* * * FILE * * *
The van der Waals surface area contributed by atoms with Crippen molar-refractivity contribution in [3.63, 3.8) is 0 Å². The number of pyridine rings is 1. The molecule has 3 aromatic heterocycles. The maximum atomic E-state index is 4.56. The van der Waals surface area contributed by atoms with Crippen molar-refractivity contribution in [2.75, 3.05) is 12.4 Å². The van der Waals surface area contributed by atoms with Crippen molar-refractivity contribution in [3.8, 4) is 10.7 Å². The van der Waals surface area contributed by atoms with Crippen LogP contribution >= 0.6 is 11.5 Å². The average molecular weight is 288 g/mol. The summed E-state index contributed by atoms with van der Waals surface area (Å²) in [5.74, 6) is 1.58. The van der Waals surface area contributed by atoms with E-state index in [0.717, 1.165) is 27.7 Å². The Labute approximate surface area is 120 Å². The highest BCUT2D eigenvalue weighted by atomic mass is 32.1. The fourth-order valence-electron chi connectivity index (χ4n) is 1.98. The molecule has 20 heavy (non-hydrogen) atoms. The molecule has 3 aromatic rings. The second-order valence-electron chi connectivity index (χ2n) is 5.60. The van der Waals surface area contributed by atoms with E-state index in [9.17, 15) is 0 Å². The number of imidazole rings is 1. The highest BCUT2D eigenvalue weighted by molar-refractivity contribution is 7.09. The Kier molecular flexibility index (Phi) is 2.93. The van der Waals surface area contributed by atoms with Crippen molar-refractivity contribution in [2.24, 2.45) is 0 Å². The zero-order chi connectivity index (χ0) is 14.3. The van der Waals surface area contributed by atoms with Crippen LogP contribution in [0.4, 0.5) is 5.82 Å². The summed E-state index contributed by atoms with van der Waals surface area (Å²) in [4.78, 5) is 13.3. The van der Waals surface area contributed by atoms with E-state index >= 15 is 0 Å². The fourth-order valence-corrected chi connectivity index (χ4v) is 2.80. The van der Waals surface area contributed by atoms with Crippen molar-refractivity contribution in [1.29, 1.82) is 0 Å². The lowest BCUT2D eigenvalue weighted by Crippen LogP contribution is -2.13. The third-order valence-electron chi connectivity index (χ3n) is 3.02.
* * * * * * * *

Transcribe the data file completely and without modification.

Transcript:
The van der Waals surface area contributed by atoms with Crippen molar-refractivity contribution in [3.63, 3.8) is 0 Å². The number of pyridine rings is 1. The molecule has 3 aromatic heterocycles. The maximum atomic E-state index is 4.56. The van der Waals surface area contributed by atoms with Crippen molar-refractivity contribution in [2.75, 3.05) is 12.4 Å². The van der Waals surface area contributed by atoms with Crippen molar-refractivity contribution in [3.8, 4) is 10.7 Å². The van der Waals surface area contributed by atoms with Crippen LogP contribution >= 0.6 is 11.5 Å². The average molecular weight is 288 g/mol. The summed E-state index contributed by atoms with van der Waals surface area (Å²) in [5.74, 6) is 1.58. The van der Waals surface area contributed by atoms with E-state index in [0.717, 1.165) is 27.7 Å². The Labute approximate surface area is 120 Å². The highest BCUT2D eigenvalue weighted by atomic mass is 32.1. The fourth-order valence-electron chi connectivity index (χ4n) is 1.98. The molecule has 20 heavy (non-hydrogen) atoms. The molecule has 3 aromatic rings. The second-order valence-electron chi connectivity index (χ2n) is 5.60. The van der Waals surface area contributed by atoms with E-state index in [9.17, 15) is 0 Å². The number of imidazole rings is 1. The highest BCUT2D eigenvalue weighted by molar-refractivity contribution is 7.09. The Kier molecular flexibility index (Phi) is 2.93. The van der Waals surface area contributed by atoms with Crippen molar-refractivity contribution in [2.24, 2.45) is 0 Å². The zero-order chi connectivity index (χ0) is 14.3. The van der Waals surface area contributed by atoms with Crippen LogP contribution in [0.4, 0.5) is 5.82 Å². The summed E-state index contributed by atoms with van der Waals surface area (Å²) in [4.78, 5) is 13.3. The van der Waals surface area contributed by atoms with E-state index >= 15 is 0 Å². The fourth-order valence-corrected chi connectivity index (χ4v) is 2.80. The van der Waals surface area contributed by atoms with Crippen molar-refractivity contribution in [1.29, 1.82) is 0 Å². The lowest BCUT2D eigenvalue weighted by Crippen LogP contribution is -2.13. The third-order valence-electron chi connectivity index (χ3n) is 3.02.